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Report urges protection for Rock’s ‘scenic heritage’

Preserving Gibraltar’s iconic views from overdevelopment is the subject of a recently published report which also calls for a new planning scheme to address the issue.

The Gibraltar Heritage Trust, in collaboration with the Environmental Safety Group and Gibraltar Ornithological and Natural History Society, is proposing a new scheme to safeguard Gibraltar’s “scenic heritage”.

Views of the Moorish Castle and other historic landmarks and skyline features in Gibraltar are not currently protected by planning policy or legislation.

The three organisations are now working together to bring this issue into the public domain and propose a mode of application to protect the Rock’s views and vistas.

A working model has been researched which the collaborators believe could be applied in Gibraltar - the ‘St. Paul’s Heights’ policy in force in the City of London since 1938. A case study of the Moorish Castle is presented using that cited model.

The document draws attention to the current lack of policy and enforcement mechanisms to protect strategic views and vistas in Gibraltar.

“The protection of iconic and highly significant features that make Gibraltar uniquely recognisable, either internationally or locally, is paramount, in order to preserve what makes us who we are and what we are,” the organisations state in the report.

“It is not enough to preserve and maintain the fabric of those features, it is imperative that they remain accessible in a form commensurate with their standing and status in our history and culture.”

The Rock of Gibraltar provides steep inclines and escarpments which naturally aid the views of Moorish Castle and the old citadel from the lower new town areas and the sea.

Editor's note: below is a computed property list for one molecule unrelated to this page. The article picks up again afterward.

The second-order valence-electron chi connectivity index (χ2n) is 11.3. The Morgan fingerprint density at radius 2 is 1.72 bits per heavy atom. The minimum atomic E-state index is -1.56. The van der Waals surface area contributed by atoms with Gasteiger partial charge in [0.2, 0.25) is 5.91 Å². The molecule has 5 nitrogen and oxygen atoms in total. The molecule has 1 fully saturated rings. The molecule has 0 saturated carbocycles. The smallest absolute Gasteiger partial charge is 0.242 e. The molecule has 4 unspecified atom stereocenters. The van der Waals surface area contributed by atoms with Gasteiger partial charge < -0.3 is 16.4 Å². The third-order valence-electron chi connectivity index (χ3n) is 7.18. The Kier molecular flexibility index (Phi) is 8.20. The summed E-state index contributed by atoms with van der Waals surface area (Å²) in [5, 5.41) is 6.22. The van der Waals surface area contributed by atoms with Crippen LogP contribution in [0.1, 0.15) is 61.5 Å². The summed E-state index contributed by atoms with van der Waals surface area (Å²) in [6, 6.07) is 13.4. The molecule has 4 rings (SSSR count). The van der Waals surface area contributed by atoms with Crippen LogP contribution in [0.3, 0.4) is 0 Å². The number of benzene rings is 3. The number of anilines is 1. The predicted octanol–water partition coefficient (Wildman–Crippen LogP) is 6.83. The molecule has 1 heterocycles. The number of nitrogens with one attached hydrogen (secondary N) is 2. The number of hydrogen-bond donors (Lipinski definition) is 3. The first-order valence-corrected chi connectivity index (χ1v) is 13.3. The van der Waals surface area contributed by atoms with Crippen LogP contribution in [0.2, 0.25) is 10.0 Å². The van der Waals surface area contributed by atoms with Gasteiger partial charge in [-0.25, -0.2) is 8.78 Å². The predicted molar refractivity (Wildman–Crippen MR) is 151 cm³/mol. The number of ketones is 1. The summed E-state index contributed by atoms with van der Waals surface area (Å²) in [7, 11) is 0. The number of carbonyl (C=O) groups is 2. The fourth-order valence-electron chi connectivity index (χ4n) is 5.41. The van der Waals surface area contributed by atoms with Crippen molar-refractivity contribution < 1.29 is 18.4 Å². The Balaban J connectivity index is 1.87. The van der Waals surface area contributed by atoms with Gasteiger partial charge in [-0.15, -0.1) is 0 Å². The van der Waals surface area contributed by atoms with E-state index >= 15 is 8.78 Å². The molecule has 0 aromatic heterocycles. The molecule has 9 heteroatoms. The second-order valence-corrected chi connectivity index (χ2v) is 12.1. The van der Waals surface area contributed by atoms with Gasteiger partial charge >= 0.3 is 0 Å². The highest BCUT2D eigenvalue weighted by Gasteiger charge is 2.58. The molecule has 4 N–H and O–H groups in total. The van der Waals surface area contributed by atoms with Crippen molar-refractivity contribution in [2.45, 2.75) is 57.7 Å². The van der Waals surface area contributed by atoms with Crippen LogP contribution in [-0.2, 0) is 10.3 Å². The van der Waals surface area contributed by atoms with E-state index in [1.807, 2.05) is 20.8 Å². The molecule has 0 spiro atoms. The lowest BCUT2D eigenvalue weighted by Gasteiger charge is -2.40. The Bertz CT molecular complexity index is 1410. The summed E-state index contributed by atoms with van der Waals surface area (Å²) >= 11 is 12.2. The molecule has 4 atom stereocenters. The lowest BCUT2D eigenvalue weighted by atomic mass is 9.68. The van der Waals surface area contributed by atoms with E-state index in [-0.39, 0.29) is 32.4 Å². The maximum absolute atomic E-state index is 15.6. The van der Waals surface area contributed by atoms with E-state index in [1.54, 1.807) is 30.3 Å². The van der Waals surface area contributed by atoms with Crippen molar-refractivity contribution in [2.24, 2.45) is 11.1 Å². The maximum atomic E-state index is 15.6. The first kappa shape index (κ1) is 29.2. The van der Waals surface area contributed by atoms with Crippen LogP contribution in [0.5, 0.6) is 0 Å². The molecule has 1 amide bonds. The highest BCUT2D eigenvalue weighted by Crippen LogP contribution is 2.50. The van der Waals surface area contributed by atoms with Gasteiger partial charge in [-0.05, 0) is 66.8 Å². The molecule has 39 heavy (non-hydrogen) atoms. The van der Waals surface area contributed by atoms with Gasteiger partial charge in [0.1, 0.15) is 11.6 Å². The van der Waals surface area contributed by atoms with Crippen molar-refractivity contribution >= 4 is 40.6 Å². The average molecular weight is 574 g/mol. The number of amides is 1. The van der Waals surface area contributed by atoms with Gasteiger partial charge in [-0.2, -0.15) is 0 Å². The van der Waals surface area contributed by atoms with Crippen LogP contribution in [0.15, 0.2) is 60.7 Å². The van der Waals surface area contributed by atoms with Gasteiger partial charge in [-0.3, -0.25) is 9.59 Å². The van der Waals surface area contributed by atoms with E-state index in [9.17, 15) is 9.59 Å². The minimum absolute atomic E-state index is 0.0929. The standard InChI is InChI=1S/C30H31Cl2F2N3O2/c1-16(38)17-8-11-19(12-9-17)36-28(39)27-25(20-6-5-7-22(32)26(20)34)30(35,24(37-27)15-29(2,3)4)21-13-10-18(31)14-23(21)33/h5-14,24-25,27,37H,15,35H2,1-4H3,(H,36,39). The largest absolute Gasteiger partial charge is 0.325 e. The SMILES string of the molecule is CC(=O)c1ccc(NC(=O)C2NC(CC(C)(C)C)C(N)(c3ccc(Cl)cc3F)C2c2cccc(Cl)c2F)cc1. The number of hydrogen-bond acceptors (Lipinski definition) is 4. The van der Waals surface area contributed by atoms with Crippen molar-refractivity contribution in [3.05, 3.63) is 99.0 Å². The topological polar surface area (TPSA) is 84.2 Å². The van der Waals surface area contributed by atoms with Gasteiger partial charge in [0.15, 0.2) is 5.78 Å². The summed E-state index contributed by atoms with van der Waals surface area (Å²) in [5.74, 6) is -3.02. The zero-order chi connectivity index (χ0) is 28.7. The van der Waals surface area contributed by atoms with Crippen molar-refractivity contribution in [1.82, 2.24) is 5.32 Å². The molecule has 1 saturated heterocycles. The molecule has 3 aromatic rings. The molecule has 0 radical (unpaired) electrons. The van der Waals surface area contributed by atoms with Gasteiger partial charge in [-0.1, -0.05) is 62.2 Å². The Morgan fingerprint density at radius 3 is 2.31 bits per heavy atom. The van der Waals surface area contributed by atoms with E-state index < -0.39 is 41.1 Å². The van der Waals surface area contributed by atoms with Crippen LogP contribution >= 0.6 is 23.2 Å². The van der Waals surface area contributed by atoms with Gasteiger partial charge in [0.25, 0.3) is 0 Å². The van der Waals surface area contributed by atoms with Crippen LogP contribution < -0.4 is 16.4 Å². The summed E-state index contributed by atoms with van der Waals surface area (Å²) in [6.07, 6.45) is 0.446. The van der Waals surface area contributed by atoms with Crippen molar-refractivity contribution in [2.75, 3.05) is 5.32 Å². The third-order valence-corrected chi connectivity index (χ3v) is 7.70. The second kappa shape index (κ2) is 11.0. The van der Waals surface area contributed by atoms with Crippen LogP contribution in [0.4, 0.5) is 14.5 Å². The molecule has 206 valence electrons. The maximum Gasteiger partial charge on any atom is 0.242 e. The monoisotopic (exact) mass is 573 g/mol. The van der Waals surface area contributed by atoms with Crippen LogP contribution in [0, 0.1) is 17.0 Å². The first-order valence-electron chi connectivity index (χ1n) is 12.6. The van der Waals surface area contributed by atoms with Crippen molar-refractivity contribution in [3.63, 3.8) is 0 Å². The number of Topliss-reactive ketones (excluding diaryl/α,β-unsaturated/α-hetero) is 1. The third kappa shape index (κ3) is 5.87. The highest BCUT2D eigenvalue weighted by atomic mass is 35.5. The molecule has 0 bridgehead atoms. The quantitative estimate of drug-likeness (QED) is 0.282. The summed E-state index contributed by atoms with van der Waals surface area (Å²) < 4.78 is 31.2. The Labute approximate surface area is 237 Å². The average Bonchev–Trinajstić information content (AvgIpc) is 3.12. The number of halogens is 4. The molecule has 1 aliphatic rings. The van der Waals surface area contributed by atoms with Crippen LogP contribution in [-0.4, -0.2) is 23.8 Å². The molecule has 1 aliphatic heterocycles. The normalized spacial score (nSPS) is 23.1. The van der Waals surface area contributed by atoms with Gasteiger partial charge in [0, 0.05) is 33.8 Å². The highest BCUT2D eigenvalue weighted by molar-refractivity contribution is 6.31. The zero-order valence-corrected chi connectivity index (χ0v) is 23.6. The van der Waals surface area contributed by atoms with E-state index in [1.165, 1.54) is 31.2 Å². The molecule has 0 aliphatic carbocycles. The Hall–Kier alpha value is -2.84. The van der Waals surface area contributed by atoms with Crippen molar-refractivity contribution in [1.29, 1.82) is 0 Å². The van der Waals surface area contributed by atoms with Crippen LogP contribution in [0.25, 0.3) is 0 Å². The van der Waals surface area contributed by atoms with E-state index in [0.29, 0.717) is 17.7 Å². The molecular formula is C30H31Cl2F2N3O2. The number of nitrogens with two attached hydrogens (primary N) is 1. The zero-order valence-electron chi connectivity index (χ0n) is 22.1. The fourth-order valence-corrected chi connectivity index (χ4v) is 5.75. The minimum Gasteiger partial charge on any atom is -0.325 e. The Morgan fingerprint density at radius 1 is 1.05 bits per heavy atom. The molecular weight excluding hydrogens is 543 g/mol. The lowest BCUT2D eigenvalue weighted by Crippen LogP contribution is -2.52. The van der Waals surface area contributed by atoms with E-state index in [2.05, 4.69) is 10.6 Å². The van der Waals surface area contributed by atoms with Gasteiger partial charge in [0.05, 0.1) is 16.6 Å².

“In this we have an advantage,” the report states.

“However, the building of tall structures outside the historic city walls and the massing of these structures are causing obstruction to these iconic views within our own living environment and threaten to make our hitherto unique home into a place like any other place.”

The status of the Rock of Gibraltar as a heritage site of world renown is indisputable, the report states, adding that the Rock has always stood for stability and is a symbol of endurance the world over.

But, the report’s authors add, the Gibraltarians of today stand at a crossroads in time.

“We can take the path of disregard of what has brought us here and what has endured or we can choose to take the path of balance - respectful development progress and an enhanced legacy to our children.”

“There is no need to forego our history and culture in our effort to belong and flourish in the 21st Century; rather we should take stock of what is really important to us.”

“What will we pass on to our children and grandchildren? How will they judge our role as custodians of our unique Gibraltarian identity, culture, history and way of life?”

Photo by DM Parody

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